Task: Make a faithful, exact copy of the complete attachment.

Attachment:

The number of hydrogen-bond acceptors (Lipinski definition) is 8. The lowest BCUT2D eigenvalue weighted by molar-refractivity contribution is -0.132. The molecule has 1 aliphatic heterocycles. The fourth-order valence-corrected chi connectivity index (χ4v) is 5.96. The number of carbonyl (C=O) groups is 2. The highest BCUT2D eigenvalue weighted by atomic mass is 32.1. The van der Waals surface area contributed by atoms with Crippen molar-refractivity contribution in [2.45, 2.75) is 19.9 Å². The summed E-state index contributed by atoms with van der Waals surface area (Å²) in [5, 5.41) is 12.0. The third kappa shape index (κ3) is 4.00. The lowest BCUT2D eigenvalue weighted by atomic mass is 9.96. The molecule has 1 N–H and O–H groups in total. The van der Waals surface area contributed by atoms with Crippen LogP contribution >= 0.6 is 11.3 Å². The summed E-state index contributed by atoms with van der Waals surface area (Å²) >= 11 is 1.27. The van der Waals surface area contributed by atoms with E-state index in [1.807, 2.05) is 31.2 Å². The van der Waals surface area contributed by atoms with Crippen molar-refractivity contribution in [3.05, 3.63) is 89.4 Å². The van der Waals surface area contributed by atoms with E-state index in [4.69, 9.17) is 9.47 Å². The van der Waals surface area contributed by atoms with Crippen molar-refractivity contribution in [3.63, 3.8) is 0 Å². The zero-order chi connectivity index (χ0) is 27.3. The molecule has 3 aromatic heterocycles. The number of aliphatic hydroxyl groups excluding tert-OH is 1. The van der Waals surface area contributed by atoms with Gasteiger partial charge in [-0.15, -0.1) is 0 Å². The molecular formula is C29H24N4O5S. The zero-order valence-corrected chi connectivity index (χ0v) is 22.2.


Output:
The number of hydrogen-bond acceptors (Lipinski definition) is 8. The lowest BCUT2D eigenvalue weighted by molar-refractivity contribution is -0.132. The molecule has 1 aliphatic heterocycles. The fourth-order valence-corrected chi connectivity index (χ4v) is 5.96. The number of carbonyl (C=O) groups is 2. The highest BCUT2D eigenvalue weighted by atomic mass is 32.1. The van der Waals surface area contributed by atoms with Crippen molar-refractivity contribution in [2.45, 2.75) is 19.9 Å². The summed E-state index contributed by atoms with van der Waals surface area (Å²) in [5, 5.41) is 12.0. The third kappa shape index (κ3) is 4.00. The lowest BCUT2D eigenvalue weighted by atomic mass is 9.96. The molecule has 1 N–H and O–H groups in total. The van der Waals surface area contributed by atoms with Crippen LogP contribution >= 0.6 is 11.3 Å². The summed E-state index contributed by atoms with van der Waals surface area (Å²) >= 11 is 1.27. The van der Waals surface area contributed by atoms with E-state index in [1.807, 2.05) is 31.2 Å². The van der Waals surface area contributed by atoms with Crippen molar-refractivity contribution in [3.05, 3.63) is 89.4 Å². The van der Waals surface area contributed by atoms with E-state index in [4.69, 9.17) is 9.47 Å². The van der Waals surface area contributed by atoms with Crippen molar-refractivity contribution in [3.63, 3.8) is 0 Å². The zero-order chi connectivity index (χ0) is 27.3. The molecule has 3 aromatic heterocycles. The number of aliphatic hydroxyl groups excluding tert-OH is 1. The van der Waals surface area contributed by atoms with Gasteiger partial charge in [-0.15, -0.1) is 0 Å². The molecular formula is C29H24N4O5S. The zero-order valence-corrected chi connectivity index (χ0v) is 22.2.